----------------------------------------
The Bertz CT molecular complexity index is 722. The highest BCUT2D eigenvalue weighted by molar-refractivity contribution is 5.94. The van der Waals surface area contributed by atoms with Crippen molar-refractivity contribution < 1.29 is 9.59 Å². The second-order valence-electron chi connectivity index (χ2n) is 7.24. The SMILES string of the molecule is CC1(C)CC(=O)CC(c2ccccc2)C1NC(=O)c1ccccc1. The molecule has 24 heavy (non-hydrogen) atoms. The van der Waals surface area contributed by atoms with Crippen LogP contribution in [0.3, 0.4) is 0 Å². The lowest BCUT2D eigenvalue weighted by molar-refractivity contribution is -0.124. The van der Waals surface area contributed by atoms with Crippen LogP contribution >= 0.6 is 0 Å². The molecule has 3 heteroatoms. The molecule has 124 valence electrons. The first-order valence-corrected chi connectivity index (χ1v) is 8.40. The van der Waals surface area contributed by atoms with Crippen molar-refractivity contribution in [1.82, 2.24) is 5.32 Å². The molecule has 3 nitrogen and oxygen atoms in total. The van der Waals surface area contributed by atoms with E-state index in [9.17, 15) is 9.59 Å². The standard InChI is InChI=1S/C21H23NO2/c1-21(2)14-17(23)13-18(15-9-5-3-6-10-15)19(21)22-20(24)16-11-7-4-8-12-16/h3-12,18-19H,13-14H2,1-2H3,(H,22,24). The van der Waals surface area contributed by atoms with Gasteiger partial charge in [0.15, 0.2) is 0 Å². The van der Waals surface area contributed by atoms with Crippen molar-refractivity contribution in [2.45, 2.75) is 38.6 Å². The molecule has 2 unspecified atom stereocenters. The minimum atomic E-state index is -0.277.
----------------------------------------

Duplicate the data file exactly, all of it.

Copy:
The Bertz CT molecular complexity index is 722. The highest BCUT2D eigenvalue weighted by molar-refractivity contribution is 5.94. The van der Waals surface area contributed by atoms with Crippen molar-refractivity contribution < 1.29 is 9.59 Å². The second-order valence-electron chi connectivity index (χ2n) is 7.24. The SMILES string of the molecule is CC1(C)CC(=O)CC(c2ccccc2)C1NC(=O)c1ccccc1. The molecule has 24 heavy (non-hydrogen) atoms. The van der Waals surface area contributed by atoms with Crippen LogP contribution in [0.3, 0.4) is 0 Å². The lowest BCUT2D eigenvalue weighted by molar-refractivity contribution is -0.124. The van der Waals surface area contributed by atoms with Crippen LogP contribution >= 0.6 is 0 Å². The molecule has 3 heteroatoms. The molecule has 124 valence electrons. The first-order valence-corrected chi connectivity index (χ1v) is 8.40. The van der Waals surface area contributed by atoms with Crippen molar-refractivity contribution in [1.82, 2.24) is 5.32 Å². The molecule has 3 nitrogen and oxygen atoms in total. The van der Waals surface area contributed by atoms with E-state index in [9.17, 15) is 9.59 Å². The standard InChI is InChI=1S/C21H23NO2/c1-21(2)14-17(23)13-18(15-9-5-3-6-10-15)19(21)22-20(24)16-11-7-4-8-12-16/h3-12,18-19H,13-14H2,1-2H3,(H,22,24). The van der Waals surface area contributed by atoms with Gasteiger partial charge in [0.15, 0.2) is 0 Å². The van der Waals surface area contributed by atoms with Crippen molar-refractivity contribution in [2.45, 2.75) is 38.6 Å². The molecule has 2 unspecified atom stereocenters. The minimum atomic E-state index is -0.277.